Imagine being Josh McDaniels, just for a minute.
Sure, you’re a football coach by blood, but so are lots of people. How many of them wind up on the staff of a team about to embark on a dynasty, though?
Timing really is everything and in the case of McDaniels, that holds truer than for most. The son of a legendary Ohio high school coach joined the Patriots’ staff as a personnel assistant in 2001.
That year ring a bell?
Not such a bad season to make your NFL debut. McDaniels would make his way onto the field in 2002, spending two seasons working with the defense, specifically the secondary in 2003. But it was in 2004, when he made the move to quarterbacks coach and began studying at the altar of Charlie Weis, that things really got moving for him.
As great as the Patriots’ championship winning teams were and as special as Tom Brady became, those offenses were mostly rooted in ball control, running the ball, and short, sometimes sideways, passes. Weis brought Brady along slowly and the Pats’ offense didn’t crack the 400-point barrier until 2004, his final season and McDaniels’ first working with the QB.
That season marked the more figurative beginning of McDaniels’ NFL journey, which from a very early point has featured almost as many dizzying highs as wide receivers that have been unable to pick up his offense. With the Pats taking so long to get rolling on that side of the ball this season, plenty of fingers wound up pointing firmly in his direction over the course of the first four games. The team’s 43-point output and obvious improvement in last week’s win over the Bengals quieted some of the shrieking about what exactly is the matter with the Pats’ well-oiled attack. But while it will take more than one game to prove that the Pats’ difficulties on offense are indeed behind them, McDaniels’ body of work in Foxborough should at least warrant him a spot far down the list of candidates to blame.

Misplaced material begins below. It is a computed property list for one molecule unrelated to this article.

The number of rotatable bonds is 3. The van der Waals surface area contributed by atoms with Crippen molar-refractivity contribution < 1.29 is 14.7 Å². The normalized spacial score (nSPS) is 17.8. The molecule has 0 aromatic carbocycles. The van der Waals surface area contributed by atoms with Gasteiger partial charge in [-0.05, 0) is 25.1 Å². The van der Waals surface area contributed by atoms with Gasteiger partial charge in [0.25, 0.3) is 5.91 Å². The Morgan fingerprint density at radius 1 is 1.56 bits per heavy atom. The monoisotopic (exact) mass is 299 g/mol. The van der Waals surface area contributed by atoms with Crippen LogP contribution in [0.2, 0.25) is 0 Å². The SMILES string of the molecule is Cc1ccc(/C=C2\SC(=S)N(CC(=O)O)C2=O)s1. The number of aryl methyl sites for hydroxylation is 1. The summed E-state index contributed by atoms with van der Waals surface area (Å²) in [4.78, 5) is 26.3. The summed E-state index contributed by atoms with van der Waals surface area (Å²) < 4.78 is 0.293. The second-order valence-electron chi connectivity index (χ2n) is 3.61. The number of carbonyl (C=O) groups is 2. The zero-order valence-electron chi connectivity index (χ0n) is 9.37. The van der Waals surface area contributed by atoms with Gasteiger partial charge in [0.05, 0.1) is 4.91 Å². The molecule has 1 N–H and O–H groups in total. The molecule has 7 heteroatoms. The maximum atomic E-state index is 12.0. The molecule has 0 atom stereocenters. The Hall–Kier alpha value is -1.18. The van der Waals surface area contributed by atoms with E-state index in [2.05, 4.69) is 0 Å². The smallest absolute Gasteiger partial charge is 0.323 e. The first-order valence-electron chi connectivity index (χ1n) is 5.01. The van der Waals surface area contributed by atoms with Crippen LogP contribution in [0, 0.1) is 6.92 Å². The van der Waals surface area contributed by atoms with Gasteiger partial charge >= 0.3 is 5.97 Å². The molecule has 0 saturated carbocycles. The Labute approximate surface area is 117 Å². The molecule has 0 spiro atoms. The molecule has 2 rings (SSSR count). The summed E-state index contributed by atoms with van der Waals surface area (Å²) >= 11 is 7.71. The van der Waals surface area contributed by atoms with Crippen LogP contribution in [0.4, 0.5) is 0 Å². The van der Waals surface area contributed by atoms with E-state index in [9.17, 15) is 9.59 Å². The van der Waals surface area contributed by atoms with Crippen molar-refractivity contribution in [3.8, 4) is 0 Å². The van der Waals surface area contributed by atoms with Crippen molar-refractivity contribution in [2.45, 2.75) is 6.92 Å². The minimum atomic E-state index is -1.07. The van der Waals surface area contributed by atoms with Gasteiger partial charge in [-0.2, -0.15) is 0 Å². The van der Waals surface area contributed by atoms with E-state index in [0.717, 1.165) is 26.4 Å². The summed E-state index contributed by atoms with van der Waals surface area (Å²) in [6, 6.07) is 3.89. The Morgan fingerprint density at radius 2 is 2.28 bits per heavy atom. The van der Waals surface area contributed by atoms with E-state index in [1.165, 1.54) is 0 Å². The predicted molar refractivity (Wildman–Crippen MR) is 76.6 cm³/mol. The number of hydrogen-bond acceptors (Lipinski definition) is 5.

When Weis left the Pats for the head coaching job at Notre Dame following Super Bowl XXXIX, McDaniels served out his one-year, Bill Belichick-trademarked season of serving as a coordinator without any public acknowledgement of the title, the same way Eric Mangini did after Romeo Crennel left to coach the Cleveland Browns, and Matt Patricia did when Dean Pees departed after the 2009 season, and Bill O’Brien did when McDaniels went to Denver. The Pats didn’t have anywhere near the 1,635 yards on the ground they got out of Corey Dillon in 2004 that season and the offense, while still ranked in the league’s top 10, took a bit of a step back. It was in 2006, when the team’s No. 1 receiver was the immortal Reche Caldwell, that McDaniels really started to turn some heads.
With the running game, featuring a platoon of the veteran Dillon and rookie Laurence Maroney, guys like Caldwell and Jabar Gaffney were key cogs in McDaniels’ offense. That team finished seventh in the league in points and contributed to a 12-win season that ended one Caldwell drop from a fourth Super Bowl appearance in six years.